The devastating economic impact of the IRA's British bombing campaign has been revealed after a new international report placed four separate IRA explosions in the world's 10 most expensive attacks.
The 1993 IRA bombing of the NatWest Tower in London is second only to the September 11 attacks in the US in terms of financial damage.
It cost US$907 million of insured property loss, the OECD report estimates.
The report documents the "10 most costly terrorist attacks" between 1970 and 2001. Together with the bomb near a Manchester shopping centre in 1996, the 1992 strike at London's financial district and the Dockland's bomb of 1996, the campaign cost almost US$2,600 million.
This figure is still dwarfed by the 9/11 tragedy the single day's carnage costing US$19,000 million in terms of property loss.
A leading Northern Ireland economist warned yesterday (Wednesday) that while places like London and New York have enough financial buoyancy to recover from such devastation, Northern Ireland continues to suffer from a "risk premium".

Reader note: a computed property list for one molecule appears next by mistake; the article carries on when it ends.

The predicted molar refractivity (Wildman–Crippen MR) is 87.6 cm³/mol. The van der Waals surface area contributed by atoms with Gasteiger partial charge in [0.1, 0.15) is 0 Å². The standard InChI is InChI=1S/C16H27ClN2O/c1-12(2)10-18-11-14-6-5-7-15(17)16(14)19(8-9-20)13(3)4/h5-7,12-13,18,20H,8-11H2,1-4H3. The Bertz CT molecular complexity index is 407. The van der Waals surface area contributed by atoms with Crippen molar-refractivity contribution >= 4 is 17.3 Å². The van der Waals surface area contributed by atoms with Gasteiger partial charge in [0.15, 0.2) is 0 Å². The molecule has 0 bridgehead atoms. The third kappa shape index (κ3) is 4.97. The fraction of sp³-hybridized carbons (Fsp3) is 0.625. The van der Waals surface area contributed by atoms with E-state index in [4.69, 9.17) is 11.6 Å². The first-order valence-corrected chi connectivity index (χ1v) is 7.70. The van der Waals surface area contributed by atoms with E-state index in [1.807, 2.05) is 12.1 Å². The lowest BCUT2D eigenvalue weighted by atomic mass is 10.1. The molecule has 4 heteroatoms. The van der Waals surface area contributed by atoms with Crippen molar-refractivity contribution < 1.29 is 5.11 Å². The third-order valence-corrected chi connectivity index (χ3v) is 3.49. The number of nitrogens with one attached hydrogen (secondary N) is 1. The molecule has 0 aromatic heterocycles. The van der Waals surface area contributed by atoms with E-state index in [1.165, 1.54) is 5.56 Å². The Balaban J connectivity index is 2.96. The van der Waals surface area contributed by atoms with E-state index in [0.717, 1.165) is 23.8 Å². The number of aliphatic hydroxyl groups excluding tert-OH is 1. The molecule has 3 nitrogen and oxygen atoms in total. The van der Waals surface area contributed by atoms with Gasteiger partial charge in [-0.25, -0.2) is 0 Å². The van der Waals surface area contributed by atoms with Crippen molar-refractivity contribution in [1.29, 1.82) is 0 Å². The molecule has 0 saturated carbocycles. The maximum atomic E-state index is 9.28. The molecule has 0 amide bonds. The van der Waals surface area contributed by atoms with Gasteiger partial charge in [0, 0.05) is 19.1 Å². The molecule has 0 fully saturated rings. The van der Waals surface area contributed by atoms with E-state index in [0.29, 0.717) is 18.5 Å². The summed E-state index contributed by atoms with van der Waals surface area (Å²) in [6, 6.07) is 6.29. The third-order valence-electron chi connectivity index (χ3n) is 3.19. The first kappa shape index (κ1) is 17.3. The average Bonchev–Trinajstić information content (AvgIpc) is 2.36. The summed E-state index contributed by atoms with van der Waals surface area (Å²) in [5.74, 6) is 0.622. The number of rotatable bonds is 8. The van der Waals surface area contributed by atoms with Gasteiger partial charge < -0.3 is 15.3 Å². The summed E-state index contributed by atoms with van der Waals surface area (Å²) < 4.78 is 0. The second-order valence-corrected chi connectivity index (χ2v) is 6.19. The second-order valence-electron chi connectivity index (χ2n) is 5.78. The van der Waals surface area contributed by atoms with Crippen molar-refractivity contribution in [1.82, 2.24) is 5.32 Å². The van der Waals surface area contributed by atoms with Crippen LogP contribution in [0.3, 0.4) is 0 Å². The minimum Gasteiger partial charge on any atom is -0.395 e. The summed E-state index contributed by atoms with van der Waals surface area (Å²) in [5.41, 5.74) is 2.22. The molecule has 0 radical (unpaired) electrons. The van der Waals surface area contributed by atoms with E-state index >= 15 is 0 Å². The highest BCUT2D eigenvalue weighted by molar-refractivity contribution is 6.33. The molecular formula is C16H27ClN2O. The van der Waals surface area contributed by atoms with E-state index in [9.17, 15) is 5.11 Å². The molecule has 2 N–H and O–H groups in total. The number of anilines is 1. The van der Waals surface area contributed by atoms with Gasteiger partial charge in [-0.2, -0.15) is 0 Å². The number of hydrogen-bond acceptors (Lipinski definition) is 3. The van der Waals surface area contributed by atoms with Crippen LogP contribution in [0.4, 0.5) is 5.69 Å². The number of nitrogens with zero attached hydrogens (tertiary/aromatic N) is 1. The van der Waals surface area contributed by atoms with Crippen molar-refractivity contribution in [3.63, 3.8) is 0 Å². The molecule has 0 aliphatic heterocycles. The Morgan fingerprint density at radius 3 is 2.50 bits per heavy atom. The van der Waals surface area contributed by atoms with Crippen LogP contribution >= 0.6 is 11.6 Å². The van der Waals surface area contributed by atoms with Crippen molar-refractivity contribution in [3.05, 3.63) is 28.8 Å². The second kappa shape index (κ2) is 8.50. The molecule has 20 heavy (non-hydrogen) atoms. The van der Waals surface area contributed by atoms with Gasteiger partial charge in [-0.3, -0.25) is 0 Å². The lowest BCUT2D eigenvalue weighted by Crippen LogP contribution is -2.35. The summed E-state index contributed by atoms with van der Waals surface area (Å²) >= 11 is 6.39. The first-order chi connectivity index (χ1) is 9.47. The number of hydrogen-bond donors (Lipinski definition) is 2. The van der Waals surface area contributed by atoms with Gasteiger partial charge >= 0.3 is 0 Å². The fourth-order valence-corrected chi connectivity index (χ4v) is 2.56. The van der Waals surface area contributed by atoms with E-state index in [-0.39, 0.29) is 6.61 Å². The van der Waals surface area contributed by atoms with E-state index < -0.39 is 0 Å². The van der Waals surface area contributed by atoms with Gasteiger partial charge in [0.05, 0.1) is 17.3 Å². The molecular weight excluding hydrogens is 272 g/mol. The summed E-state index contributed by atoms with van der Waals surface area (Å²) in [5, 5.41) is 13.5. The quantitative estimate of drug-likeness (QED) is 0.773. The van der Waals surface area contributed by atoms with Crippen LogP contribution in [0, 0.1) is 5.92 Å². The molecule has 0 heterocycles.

University of Ulster academic Mike Smith said the publication of such statistics were "like closing the stable door after the horse has bolted".
"Why didn't they come out with these type of statements when they were needed?" he asked.
"During their campaign the IRA chose these targets deliberately because they wanted to inflict financial damage.
"The risk premium in Northern Ireland remains the same. The risk of terrorism has left a dearth of investment.
"There has been no substantial investment since the terrorist ceasefires other than property investment where there is no risk."
Such a risk is not regarded in the same way in cities like London and New York, he said.
"Investment in London is decided for entirely different reasons. It is about its strategic location with the largest markets in the world," Mr Smith said.
However, report authors, the Organisation for Economic Co-operation and Development (OECD), warn that so-called rich countries do not have the insurance cover for such attacks.
It claims that future "mega-terrorism may result, in some countries, in losses exceeding the joint compensation capacity of insurance market and governments".
It urges governments to begin discussions about how to cope with such a disaster immediately.
Premiums in Great Britain have already doubled since the September 11 al-Quaida attacks in the US.